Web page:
The Homeport, a staple of many Menemsha summers for the past 92 years, was back after a two-year hiatus, just in time for the flood of Fourth of July visitors.
The restaurant property was recently purchased by Seth Woods and Eric Berke for $2.6 million from Bob and Sarah Nixon, and the business was sold for another $500,000 to Woods and Berke, with the commitment that it would remain a restaurant. The Nixons purchased the restaurant in 2009, but had not opened for the past couple of seasons in part due to the COVID-19 pandemic and staffing issues.
“We, like everyone, have experienced the effects of the labor shortage caused by COVID,” Sarah Nixon told The Times. “There were no foreign workers, so like everyone on the Island, we had the same issues. It was a COVID-forced closure.”
It was the purchase of Homeport in 2009 from Will Holtham that spared the building from the wrecking ball, as the town planned to raze it and put in a parking lot.
“We just didn’t think it made sense for our town,” Sarah Nixon said. “Homeport was an economic spoke in our town.”
After another season on the sidelines in 2021, Seth Woods and Eric Berke, two seasonal Vineyarders who didn’t like seeing the restaurant shuttered, asked about buying the restaurant.
“We were approached at the end of last summer by Seth and Eric. They said, ‘We’d like to think about taking over the helm.’ We met and said, This is interesting,” Nixon recalled. “It was a perfect match. They wanted to continue what we started. They wanted to save this treasured institution and run it as a restaurant. They loved it as much as we did.”
Woods, a seasonal resident of Aquinnah, is a well-known Boston restaurateur, and is the founder of the Aquitaine Restaurant Group, which has had as many as seven restaurants, but after two closed and a split with a partner, is down to three neighborhood restaurants.
Berke is also a seasonal resident of Aquinnah. “We are so excited to carry on the Homeport’s traditions, especially its important role as a first work experience for many an Island teenager,” Berke said in a press release. “Seth and I are committed for the long term, and look forward to helping make many Homeport memories for generations.”
Nixon said she and Bob were patrons of the Homeport long before they owned it. She began coming to the Vineyard on her grandparents’ boat. Bob Nixon came to the Vineyard as a teenager. When they owned the restaurant, their own children worked at it, doing everything from shucking oysters to unloading and processing squid.
They have great memories of their 12 years of ownership, including that summer in 2011 when five sets of identical twins worked at the restaurant.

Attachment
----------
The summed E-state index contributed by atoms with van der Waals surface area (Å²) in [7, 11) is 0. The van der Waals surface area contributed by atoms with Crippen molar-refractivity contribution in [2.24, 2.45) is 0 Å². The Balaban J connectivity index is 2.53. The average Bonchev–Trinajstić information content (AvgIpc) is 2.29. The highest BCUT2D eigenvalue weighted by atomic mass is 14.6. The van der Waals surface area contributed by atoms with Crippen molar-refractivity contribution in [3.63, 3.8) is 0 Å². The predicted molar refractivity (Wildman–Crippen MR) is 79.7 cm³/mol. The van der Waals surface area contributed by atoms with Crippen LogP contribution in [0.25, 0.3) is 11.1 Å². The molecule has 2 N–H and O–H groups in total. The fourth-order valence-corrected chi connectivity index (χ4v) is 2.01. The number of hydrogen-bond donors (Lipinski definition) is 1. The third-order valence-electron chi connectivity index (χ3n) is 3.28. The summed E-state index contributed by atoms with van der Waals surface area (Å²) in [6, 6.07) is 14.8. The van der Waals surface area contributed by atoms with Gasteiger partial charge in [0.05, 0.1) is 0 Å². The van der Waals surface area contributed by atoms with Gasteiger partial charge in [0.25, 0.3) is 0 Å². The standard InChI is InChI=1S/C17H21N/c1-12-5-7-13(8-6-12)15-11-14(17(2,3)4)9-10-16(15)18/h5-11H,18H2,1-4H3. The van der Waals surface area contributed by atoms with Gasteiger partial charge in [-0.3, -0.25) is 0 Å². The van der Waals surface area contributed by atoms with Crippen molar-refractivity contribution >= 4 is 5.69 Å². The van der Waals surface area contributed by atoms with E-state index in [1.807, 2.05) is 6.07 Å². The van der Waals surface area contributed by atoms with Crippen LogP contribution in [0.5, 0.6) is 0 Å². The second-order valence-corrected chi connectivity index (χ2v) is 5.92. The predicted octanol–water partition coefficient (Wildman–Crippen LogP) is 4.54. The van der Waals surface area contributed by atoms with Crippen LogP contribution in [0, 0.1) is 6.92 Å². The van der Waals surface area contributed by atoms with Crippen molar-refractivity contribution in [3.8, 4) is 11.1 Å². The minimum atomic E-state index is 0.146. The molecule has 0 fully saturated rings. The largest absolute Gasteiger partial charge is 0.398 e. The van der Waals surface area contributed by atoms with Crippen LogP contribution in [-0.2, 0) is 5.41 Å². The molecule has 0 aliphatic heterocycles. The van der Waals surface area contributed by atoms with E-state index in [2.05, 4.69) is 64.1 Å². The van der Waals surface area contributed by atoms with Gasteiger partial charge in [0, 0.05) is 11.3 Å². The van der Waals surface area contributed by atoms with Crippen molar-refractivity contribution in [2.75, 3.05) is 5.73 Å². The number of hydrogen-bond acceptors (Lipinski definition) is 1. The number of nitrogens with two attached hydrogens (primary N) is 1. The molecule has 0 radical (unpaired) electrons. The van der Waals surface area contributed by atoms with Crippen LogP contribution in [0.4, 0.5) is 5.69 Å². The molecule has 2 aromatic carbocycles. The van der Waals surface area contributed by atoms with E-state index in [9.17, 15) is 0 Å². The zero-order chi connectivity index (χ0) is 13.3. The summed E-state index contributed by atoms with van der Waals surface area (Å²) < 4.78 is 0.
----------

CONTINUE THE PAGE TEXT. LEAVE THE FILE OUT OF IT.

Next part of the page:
Like the Nixons, both Woods’ and Berke’s families have a deep, multi-decade relationship with the Island and Menemsha, and are seeking to preserve the working fishing port’s character by continuing the Homeport’s storied tradition.
Woods, who was taking a break from pounding nails for the restaurant’s oyster bar decking when he took a call from The Times, sounded excited about his latest venture. “It’s been wonderful so far. It will only get better and better,” said Woods, who has been coming to the Island for 30 years, and has owned a house for 25. “When I saw this, I was like, Man, the Homeport, so many memories. I’m loving bringing her back.”
The pandemic caused Woods to reflect on his career. “COVID was a time for me, as it was for a lot of people, a time to re-evaluate what’s important and what they want to do with the next block of their lives,” he said. “For me, I said, I don’t want to do anything I don’t want to do, because I don’t have to.”
The Homeport is a passion. “I’m not done. I’ve got a lot to say creatively and culinarily. When I saw this closed for the amount of time it was, I thought to myself, I never wanted to open a place up here. I didn’t want to ruin my serenity. My business is hard … I just stay and go to the beach, fish and boat, grill with the family.”
But the Homeport was different. It was an opportunity to continue a tradition and to expand on it. Don’t worry, lobster and scallop fans, you’ll still have the Homeport staples. But don’t be surprised when the chef in Woods takes a dish or two to a different level.
“We’re not doing anything precious. Locally grown and regionally sourced and paying attention to the craft of it, maybe not necessarily the artistry,” he said. “Keeping it solid, bold flavors, and focusing on the ingredients.”
The business numbers are a challenge. Woods is used to having alcohol sales to help the bottom line. Chilmark is still a dry town, so it’s BYOB. “Hopefully, someday, maybe that will change. That’s up to Chilmark … I’m not counting on that,” Woods said. “I ran my numbers on what we could possibly do here, and it’s difficult. Alcohol is anywhere from 30 to 40 percent of normal restaurant sales, and is a big part of the gross sales. Chilmark has been dry for a long time.”
But Homeport has already surprised him. He thought they would have to remain a takeout-only restaurant this season, but they’ve already gone from takeout to abbreviated service, to full service. And Woods has hinted at the idea that Homeport could become a year-round restaurant up-Island.
“That is the ultimate goal. There’s nothing up here, and there has to be something up here. If I’m here for a week, you can only read so many books, take so many walks on the beach; you need to have a place to go out on a Friday night,” he said. “Maybe it’s a dream, but that’s where it starts. I like to do things that haven’t been done.”